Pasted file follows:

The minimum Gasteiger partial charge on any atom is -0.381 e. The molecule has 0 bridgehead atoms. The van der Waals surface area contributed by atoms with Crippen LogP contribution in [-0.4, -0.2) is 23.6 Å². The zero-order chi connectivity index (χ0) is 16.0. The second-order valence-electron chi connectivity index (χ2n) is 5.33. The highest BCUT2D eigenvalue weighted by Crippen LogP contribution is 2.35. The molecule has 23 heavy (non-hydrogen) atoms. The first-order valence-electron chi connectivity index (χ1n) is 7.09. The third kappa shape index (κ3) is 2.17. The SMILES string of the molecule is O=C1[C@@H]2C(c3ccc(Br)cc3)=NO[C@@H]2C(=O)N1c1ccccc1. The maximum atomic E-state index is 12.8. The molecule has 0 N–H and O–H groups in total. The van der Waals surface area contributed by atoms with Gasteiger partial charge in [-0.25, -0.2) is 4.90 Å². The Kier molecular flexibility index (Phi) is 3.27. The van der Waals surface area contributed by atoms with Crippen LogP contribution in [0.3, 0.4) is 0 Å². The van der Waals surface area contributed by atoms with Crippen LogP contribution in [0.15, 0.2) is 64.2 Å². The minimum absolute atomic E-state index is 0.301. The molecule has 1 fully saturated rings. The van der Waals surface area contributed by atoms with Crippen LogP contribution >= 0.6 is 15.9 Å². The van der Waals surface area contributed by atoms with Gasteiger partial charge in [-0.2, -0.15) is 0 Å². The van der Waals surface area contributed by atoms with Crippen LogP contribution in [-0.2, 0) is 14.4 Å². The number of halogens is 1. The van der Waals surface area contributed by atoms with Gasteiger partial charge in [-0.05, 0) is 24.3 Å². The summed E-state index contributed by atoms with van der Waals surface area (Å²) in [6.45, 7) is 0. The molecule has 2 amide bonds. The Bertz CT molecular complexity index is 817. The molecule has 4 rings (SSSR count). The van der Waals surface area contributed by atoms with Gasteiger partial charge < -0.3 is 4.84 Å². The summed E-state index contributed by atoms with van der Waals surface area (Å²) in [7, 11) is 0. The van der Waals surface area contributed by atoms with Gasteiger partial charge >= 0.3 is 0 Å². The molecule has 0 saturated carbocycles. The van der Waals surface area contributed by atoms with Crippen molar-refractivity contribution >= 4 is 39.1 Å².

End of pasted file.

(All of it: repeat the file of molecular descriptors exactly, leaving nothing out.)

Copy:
The minimum Gasteiger partial charge on any atom is -0.381 e. The molecule has 0 bridgehead atoms. The van der Waals surface area contributed by atoms with Crippen LogP contribution in [-0.4, -0.2) is 23.6 Å². The zero-order chi connectivity index (χ0) is 16.0. The second-order valence-electron chi connectivity index (χ2n) is 5.33. The highest BCUT2D eigenvalue weighted by Crippen LogP contribution is 2.35. The molecule has 23 heavy (non-hydrogen) atoms. The first-order valence-electron chi connectivity index (χ1n) is 7.09. The third kappa shape index (κ3) is 2.17. The SMILES string of the molecule is O=C1[C@@H]2C(c3ccc(Br)cc3)=NO[C@@H]2C(=O)N1c1ccccc1. The maximum atomic E-state index is 12.8. The molecule has 0 N–H and O–H groups in total. The van der Waals surface area contributed by atoms with Gasteiger partial charge in [-0.25, -0.2) is 4.90 Å². The Kier molecular flexibility index (Phi) is 3.27. The van der Waals surface area contributed by atoms with Crippen LogP contribution in [0.3, 0.4) is 0 Å². The van der Waals surface area contributed by atoms with Crippen LogP contribution in [0.15, 0.2) is 64.2 Å². The minimum absolute atomic E-state index is 0.301. The molecule has 1 fully saturated rings. The van der Waals surface area contributed by atoms with Crippen LogP contribution >= 0.6 is 15.9 Å². The van der Waals surface area contributed by atoms with Gasteiger partial charge in [-0.2, -0.15) is 0 Å². The van der Waals surface area contributed by atoms with Crippen LogP contribution in [-0.2, 0) is 14.4 Å². The number of halogens is 1. The van der Waals surface area contributed by atoms with Gasteiger partial charge in [-0.05, 0) is 24.3 Å². The summed E-state index contributed by atoms with van der Waals surface area (Å²) in [6.45, 7) is 0. The molecule has 2 amide bonds. The Bertz CT molecular complexity index is 817. The molecule has 4 rings (SSSR count). The van der Waals surface area contributed by atoms with Gasteiger partial charge < -0.3 is 4.84 Å². The summed E-state index contributed by atoms with van der Waals surface area (Å²) in [7, 11) is 0. The van der Waals surface area contributed by atoms with Gasteiger partial charge >= 0.3 is 0 Å². The molecule has 0 saturated carbocycles. The van der Waals surface area contributed by atoms with Crippen molar-refractivity contribution >= 4 is 39.1 Å².